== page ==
Learning is one of the factors that influence and play an important role in personal formation and individual behavior. Nana Syaodih Sukmadinata (2005) states that most of the individual development takes place through learning activities. So, what exactly is learning?
Below is conveyed about the understanding of learning from experts:
Moh. Surya (1997): "learning can be interpreted as a process carried out by individuals to obtain new behavioral changes as a whole, as a result of the individual's own experience in interacting with his environment".
Witherington (1952): "learning is a change in personality manifested as new response patterns in the form of skills, attitudes, habits, knowledge and skills".
Crow & Crow and (1958): "learning is getting new habits, knowledge and attitudes".
Hilgard (1962): "learning is a process where a behavior appears behavior arises or changes because of a response to a situation"
In Vesta and Thompson (1970): "learning is a behavior change that is relatively settled as a result of experience".
Gage & Berliner: "learning is a process of behavior change that arises because of experience"
From some of the understanding of learning above, the key word of learning is behavior change. In this case, Moh Surya (1997) suggests characteristics of behavior change, namely:
- Change that is conscious and intentional (intentional).
The behavior change that occurs is a conscious and intentional effort of the individual concerned. Likewise with the results, the individual concerned realizes that in him there has been a change, for example his knowledge is increasing or his skills are increasing, compared to before he followed a learning process. For example, a student is learning about educational psychology. He realized that he was trying to learn about Educational Psychology. Likewise, after studying Educational Psychology he realized that in him there had been a change in behavior, by gaining a number of knowledge, attitudes and skills related to Educational Psychology.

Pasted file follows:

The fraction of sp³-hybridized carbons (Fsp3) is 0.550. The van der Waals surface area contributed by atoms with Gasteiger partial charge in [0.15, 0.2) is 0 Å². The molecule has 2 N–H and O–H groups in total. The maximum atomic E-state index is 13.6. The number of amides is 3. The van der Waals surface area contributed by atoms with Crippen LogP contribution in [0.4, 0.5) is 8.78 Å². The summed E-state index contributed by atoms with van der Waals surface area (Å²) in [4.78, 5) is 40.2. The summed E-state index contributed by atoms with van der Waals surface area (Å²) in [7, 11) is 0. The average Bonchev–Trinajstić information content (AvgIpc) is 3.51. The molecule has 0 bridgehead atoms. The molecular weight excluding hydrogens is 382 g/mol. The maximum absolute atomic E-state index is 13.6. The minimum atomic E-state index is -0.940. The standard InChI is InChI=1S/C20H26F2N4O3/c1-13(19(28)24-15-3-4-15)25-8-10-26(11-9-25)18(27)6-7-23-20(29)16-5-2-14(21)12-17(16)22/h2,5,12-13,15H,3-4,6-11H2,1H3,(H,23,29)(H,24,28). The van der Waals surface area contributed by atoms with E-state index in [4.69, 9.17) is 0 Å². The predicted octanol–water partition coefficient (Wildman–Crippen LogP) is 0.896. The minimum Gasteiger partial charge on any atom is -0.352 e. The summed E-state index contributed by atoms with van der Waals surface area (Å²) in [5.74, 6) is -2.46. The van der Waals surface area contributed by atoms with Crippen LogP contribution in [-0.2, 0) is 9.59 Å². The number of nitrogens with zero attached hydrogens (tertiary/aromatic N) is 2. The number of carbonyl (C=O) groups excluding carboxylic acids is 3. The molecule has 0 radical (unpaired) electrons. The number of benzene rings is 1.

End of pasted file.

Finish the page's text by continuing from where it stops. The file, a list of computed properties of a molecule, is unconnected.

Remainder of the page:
- Continuous change (continuous).
The increase in knowledge or skills possessed is basically a continuation of the knowledge and skills previously obtained. Likewise, the knowledge, attitudes and skills that have been obtained, will be the basis for developing the next knowledge, attitudes and skills. For example, a student has studied Educational Psychology about "The Nature of Learning". When he participates in the "Teaching and Learning Strategies" lecture, his knowledge, attitudes and skills about "The Nature of Learning" will be continued and can be utilized in attending the "Teaching and Learning Strategies".
- Functional changes.
Every behavior change that occurs can be utilized for the life of the individual concerned, both for the sake of the present and in the future. Example: a student learns about the psychology of education, so his knowledge and skills in the psychology of education can be used to learn and develop his own behavior and learn and develop the behavior of his students later when he becomes a teacher.
- Positive changes.
The behavioral changes that occur are normative and show progress. For example, a student before learning about Educational Psychology considers that in the Teaching and Learning Process does not need to consider individual differences or behavioral and personal development of students, but after attending the Educational Psychology study, he understands and wishes to apply the principles of individual differences and the principles of individual development if he later becomes a teacher.
- Changes that are active.
To obtain new behavior, the individual concerned is actively trying to make changes. For example, students want to gain new knowledge about the psychology of education, so students are active in reading and studying educational psychology books, discussing with friends about educational psychology and so on.